Review: 'Howl'

(Four stars)

"I saw the best minds of my generation destroyed by madness, starving hysterical naked..." In the opening scene of "Howl," Allen Ginsberg (James Franco) is giving the historic first reading of his first published poem at San Francisco's Six Gallery. The year is 1955.

Though not everyone realized it, the poem's ripples were soon to be felt lapping at the conformity and repression of '50s life, opening up such issues as sexual (including homosexual) freedom and freedom of expression.

Legal repercussions were quick to follow. In 1957, City Lights bookstore owner Lawrence Ferlinghetti (Andrew Rogers) was tried for publishing the poem; the courtroom was to see such legal and literary celebrities as defense attorney Jake Ehrlich (Jon Hamm), San Francisco Examiner critic Luther Nichols (Alessandro Nivola) and U.C. Berkeley English professor Mark Schorer (Treat Williams).

"What are 'angel-headed hipsters'?" the prosecutor (David Strathairn) asks in a line that is, like all the others in the "Howl" trial scene, taken straight out of the trial transcript.

Writer/directors Rob Epstein and Jeffrey Friedman ("The Times of Harvey Milk," "The Celluloid Closet") have shaped "Howl" from these two themes: Ginsberg's increasingly impassioned reading, and the summer-long trial. In addition, there are two others: an interview with Ginsberg (imaginary, but based on tapes) given years later, and a semi-surrealistic animation of "Howl," by Eric Drooker, who illustrated one edition of the poem. Those sequences work some of the time but other times seem more charming than revolutionary. Obviously, it isn't easy filming a poem.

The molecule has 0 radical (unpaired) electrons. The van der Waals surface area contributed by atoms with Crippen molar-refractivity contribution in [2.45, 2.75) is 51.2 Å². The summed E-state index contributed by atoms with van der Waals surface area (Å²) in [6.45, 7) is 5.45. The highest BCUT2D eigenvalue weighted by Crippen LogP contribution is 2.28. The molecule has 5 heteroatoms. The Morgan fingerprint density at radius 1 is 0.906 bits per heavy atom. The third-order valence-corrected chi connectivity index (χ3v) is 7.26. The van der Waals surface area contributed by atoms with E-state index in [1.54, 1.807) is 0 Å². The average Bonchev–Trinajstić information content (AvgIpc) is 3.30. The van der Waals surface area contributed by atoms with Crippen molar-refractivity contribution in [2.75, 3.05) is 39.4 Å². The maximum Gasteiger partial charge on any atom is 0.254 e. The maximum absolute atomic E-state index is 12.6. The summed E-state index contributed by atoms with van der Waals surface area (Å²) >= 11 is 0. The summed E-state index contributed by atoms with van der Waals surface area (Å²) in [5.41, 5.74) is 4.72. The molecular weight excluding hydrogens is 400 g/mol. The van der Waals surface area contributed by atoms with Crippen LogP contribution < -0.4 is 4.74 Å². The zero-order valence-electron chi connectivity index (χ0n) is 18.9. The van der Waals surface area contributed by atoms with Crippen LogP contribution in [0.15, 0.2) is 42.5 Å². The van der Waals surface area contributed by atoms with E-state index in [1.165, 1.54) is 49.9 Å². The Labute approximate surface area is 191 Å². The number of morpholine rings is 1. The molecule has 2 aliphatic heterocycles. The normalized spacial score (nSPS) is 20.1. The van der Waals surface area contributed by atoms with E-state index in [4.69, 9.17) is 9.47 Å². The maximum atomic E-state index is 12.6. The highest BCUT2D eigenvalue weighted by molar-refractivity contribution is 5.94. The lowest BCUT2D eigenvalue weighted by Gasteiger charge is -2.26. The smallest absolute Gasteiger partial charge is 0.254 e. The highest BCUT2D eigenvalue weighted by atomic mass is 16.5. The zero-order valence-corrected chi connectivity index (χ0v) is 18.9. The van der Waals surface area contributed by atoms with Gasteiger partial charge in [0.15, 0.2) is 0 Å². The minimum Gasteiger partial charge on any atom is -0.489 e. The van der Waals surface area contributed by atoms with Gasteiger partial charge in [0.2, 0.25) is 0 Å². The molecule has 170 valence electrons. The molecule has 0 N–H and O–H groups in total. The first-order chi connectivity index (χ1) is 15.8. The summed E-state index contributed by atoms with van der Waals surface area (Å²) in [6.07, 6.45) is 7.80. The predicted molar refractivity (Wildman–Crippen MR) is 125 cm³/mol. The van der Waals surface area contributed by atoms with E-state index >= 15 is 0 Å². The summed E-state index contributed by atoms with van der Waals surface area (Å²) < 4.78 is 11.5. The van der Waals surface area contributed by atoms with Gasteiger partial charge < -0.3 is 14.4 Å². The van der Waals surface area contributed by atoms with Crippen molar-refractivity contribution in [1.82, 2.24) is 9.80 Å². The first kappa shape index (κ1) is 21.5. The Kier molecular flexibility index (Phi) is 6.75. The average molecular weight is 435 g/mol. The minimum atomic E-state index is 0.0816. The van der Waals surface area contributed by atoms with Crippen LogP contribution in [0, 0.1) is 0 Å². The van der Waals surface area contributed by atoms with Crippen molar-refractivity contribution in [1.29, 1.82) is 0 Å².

In the interview, Ginsberg recounts his love affairs with Jack Kerouac (Todd Rotondi), Neal Cassady (Jon Prescott) and Peter Orlovsky (Aaron Tveit), who was to become his lifelong companion. He also talks about his stint in the "loony bin," and another stint working in an advertising office, dating women, trying to become straight. It's hard to know which period Ginsberg found more agonizing.

The poet also discusses his creative process, his mother's mental illness and his cross-country travels, among other topics.

James Franco, though better-looking than Ginsberg was even as a young man, nails the poet's New Jersey accent and his idiosyncratic speech patterns. The minor roles are also well cast.

"Howl" combines an important slice of history with a piece of fine filmmaking.

Palo Alto Weekly film critic Peter Canavese also interviewed actor James Franco about "Howl" and his career. Read the profile by clicking the link below.

James Franco: A modern Renaissance man

Not rated. 2 hours, 16 minutes.

— Renata Polt

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